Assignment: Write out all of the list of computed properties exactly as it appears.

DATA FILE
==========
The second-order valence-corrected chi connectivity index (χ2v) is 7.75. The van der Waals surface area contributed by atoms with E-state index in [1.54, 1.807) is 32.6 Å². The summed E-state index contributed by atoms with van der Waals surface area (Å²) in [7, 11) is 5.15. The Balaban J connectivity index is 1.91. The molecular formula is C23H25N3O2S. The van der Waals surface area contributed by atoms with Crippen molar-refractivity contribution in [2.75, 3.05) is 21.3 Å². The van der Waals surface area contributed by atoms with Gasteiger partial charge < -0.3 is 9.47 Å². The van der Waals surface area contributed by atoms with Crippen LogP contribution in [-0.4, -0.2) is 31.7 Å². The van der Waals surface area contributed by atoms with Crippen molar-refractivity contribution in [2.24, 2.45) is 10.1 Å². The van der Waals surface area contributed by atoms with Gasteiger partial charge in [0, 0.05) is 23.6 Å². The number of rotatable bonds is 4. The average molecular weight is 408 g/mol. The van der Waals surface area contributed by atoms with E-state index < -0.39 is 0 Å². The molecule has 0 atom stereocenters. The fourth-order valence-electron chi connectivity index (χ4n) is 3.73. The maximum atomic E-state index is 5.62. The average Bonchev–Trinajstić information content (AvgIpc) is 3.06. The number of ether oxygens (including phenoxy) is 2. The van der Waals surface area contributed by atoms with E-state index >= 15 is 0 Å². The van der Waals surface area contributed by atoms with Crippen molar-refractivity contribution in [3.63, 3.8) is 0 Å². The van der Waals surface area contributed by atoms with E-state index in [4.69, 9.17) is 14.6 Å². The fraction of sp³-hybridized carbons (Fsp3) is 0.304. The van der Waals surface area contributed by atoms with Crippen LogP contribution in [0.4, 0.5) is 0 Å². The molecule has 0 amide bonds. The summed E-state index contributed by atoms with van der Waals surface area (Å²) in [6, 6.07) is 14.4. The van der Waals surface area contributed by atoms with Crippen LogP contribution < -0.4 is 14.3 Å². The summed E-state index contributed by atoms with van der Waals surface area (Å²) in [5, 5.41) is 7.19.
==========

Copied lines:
The second-order valence-corrected chi connectivity index (χ2v) is 7.75. The van der Waals surface area contributed by atoms with E-state index in [1.54, 1.807) is 32.6 Å². The summed E-state index contributed by atoms with van der Waals surface area (Å²) in [7, 11) is 5.15. The Balaban J connectivity index is 1.91. The molecular formula is C23H25N3O2S. The van der Waals surface area contributed by atoms with Crippen molar-refractivity contribution in [2.75, 3.05) is 21.3 Å². The van der Waals surface area contributed by atoms with Gasteiger partial charge < -0.3 is 9.47 Å². The van der Waals surface area contributed by atoms with Crippen LogP contribution in [-0.4, -0.2) is 31.7 Å². The van der Waals surface area contributed by atoms with Crippen molar-refractivity contribution in [2.24, 2.45) is 10.1 Å². The van der Waals surface area contributed by atoms with Gasteiger partial charge in [0, 0.05) is 23.6 Å². The number of rotatable bonds is 4. The average molecular weight is 408 g/mol. The van der Waals surface area contributed by atoms with E-state index < -0.39 is 0 Å². The molecule has 0 atom stereocenters. The fourth-order valence-electron chi connectivity index (χ4n) is 3.73. The maximum atomic E-state index is 5.62. The average Bonchev–Trinajstić information content (AvgIpc) is 3.06. The number of ether oxygens (including phenoxy) is 2. The van der Waals surface area contributed by atoms with E-state index >= 15 is 0 Å². The van der Waals surface area contributed by atoms with Crippen molar-refractivity contribution in [3.63, 3.8) is 0 Å². The van der Waals surface area contributed by atoms with E-state index in [4.69, 9.17) is 14.6 Å². The fraction of sp³-hybridized carbons (Fsp3) is 0.304. The van der Waals surface area contributed by atoms with Crippen LogP contribution in [0.4, 0.5) is 0 Å². The molecule has 0 amide bonds. The summed E-state index contributed by atoms with van der Waals surface area (Å²) in [6, 6.07) is 14.4. The van der Waals surface area contributed by atoms with Crippen LogP contribution < -0.4 is 14.3 Å². The summed E-state index contributed by atoms with van der Waals surface area (Å²) in [5, 5.41) is 7.19.